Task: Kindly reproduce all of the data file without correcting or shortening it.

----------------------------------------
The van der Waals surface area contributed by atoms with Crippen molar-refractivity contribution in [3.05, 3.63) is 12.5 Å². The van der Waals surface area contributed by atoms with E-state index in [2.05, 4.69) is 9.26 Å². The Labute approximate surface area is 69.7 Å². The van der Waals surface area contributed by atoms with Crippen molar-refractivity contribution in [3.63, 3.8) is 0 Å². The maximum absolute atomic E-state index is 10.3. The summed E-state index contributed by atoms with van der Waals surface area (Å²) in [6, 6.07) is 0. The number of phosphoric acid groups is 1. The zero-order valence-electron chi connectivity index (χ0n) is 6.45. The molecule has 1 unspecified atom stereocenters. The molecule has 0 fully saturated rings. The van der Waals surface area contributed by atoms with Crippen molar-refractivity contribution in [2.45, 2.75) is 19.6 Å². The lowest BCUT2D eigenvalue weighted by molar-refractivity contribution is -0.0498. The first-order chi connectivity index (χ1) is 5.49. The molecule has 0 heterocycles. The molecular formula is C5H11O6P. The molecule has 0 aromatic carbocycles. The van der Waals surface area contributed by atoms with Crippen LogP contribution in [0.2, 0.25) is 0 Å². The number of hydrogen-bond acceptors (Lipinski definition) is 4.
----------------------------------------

The van der Waals surface area contributed by atoms with Crippen molar-refractivity contribution in [3.05, 3.63) is 12.5 Å². The van der Waals surface area contributed by atoms with E-state index in [2.05, 4.69) is 9.26 Å². The Labute approximate surface area is 69.7 Å². The van der Waals surface area contributed by atoms with Crippen molar-refractivity contribution in [3.63, 3.8) is 0 Å². The maximum absolute atomic E-state index is 10.3. The summed E-state index contributed by atoms with van der Waals surface area (Å²) in [6, 6.07) is 0. The number of phosphoric acid groups is 1. The zero-order valence-electron chi connectivity index (χ0n) is 6.45. The molecule has 1 unspecified atom stereocenters. The molecule has 0 fully saturated rings. The van der Waals surface area contributed by atoms with Crippen molar-refractivity contribution in [2.45, 2.75) is 19.6 Å². The lowest BCUT2D eigenvalue weighted by molar-refractivity contribution is -0.0498. The first-order chi connectivity index (χ1) is 5.49. The molecule has 0 heterocycles. The molecular formula is C5H11O6P. The molecule has 0 aromatic carbocycles. The van der Waals surface area contributed by atoms with Crippen LogP contribution in [0.2, 0.25) is 0 Å². The number of hydrogen-bond acceptors (Lipinski definition) is 4.